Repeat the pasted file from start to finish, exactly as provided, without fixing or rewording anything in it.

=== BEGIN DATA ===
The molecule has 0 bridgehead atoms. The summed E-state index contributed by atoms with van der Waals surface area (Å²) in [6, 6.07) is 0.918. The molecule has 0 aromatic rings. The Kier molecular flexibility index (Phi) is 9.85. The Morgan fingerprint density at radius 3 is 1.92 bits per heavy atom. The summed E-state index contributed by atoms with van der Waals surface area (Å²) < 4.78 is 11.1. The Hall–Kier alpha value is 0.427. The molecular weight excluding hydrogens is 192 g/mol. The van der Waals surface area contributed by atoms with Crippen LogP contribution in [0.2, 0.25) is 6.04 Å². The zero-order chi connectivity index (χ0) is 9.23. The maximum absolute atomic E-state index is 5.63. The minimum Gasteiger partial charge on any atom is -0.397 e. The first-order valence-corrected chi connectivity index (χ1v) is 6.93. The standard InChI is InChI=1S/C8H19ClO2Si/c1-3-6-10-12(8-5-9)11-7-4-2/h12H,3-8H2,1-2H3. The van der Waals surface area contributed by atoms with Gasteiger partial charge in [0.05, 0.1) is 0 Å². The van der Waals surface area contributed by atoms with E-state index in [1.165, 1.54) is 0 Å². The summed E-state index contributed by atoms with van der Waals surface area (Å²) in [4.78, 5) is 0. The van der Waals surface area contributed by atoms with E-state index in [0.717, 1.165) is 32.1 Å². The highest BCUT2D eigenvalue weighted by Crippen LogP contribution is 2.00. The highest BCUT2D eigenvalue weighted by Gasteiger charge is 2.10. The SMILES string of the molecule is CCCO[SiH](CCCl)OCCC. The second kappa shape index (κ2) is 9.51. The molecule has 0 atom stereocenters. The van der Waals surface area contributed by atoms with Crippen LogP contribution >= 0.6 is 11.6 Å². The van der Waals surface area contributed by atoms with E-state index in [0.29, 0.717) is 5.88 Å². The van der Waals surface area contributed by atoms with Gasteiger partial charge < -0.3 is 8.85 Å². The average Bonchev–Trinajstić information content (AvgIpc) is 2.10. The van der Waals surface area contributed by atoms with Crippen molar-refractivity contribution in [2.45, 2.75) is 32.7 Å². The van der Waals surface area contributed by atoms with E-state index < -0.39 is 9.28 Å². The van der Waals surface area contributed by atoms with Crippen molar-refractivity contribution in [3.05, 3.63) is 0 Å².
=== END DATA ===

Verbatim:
The molecule has 0 bridgehead atoms. The summed E-state index contributed by atoms with van der Waals surface area (Å²) in [6, 6.07) is 0.918. The molecule has 0 aromatic rings. The Kier molecular flexibility index (Phi) is 9.85. The Morgan fingerprint density at radius 3 is 1.92 bits per heavy atom. The summed E-state index contributed by atoms with van der Waals surface area (Å²) < 4.78 is 11.1. The Hall–Kier alpha value is 0.427. The molecular weight excluding hydrogens is 192 g/mol. The van der Waals surface area contributed by atoms with Crippen LogP contribution in [0.2, 0.25) is 6.04 Å². The zero-order chi connectivity index (χ0) is 9.23. The maximum absolute atomic E-state index is 5.63. The minimum Gasteiger partial charge on any atom is -0.397 e. The first-order valence-corrected chi connectivity index (χ1v) is 6.93. The standard InChI is InChI=1S/C8H19ClO2Si/c1-3-6-10-12(8-5-9)11-7-4-2/h12H,3-8H2,1-2H3. The van der Waals surface area contributed by atoms with Gasteiger partial charge in [0.05, 0.1) is 0 Å². The van der Waals surface area contributed by atoms with E-state index in [1.165, 1.54) is 0 Å². The summed E-state index contributed by atoms with van der Waals surface area (Å²) in [4.78, 5) is 0. The van der Waals surface area contributed by atoms with E-state index in [0.717, 1.165) is 32.1 Å². The highest BCUT2D eigenvalue weighted by Crippen LogP contribution is 2.00. The highest BCUT2D eigenvalue weighted by Gasteiger charge is 2.10. The SMILES string of the molecule is CCCO[SiH](CCCl)OCCC. The second kappa shape index (κ2) is 9.51. The molecule has 0 atom stereocenters. The van der Waals surface area contributed by atoms with Crippen LogP contribution >= 0.6 is 11.6 Å². The van der Waals surface area contributed by atoms with E-state index in [0.29, 0.717) is 5.88 Å². The van der Waals surface area contributed by atoms with Gasteiger partial charge < -0.3 is 8.85 Å². The average Bonchev–Trinajstić information content (AvgIpc) is 2.10. The van der Waals surface area contributed by atoms with Crippen molar-refractivity contribution in [2.45, 2.75) is 32.7 Å². The van der Waals surface area contributed by atoms with E-state index < -0.39 is 9.28 Å². The van der Waals surface area contributed by atoms with Crippen molar-refractivity contribution in [3.05, 3.63) is 0 Å².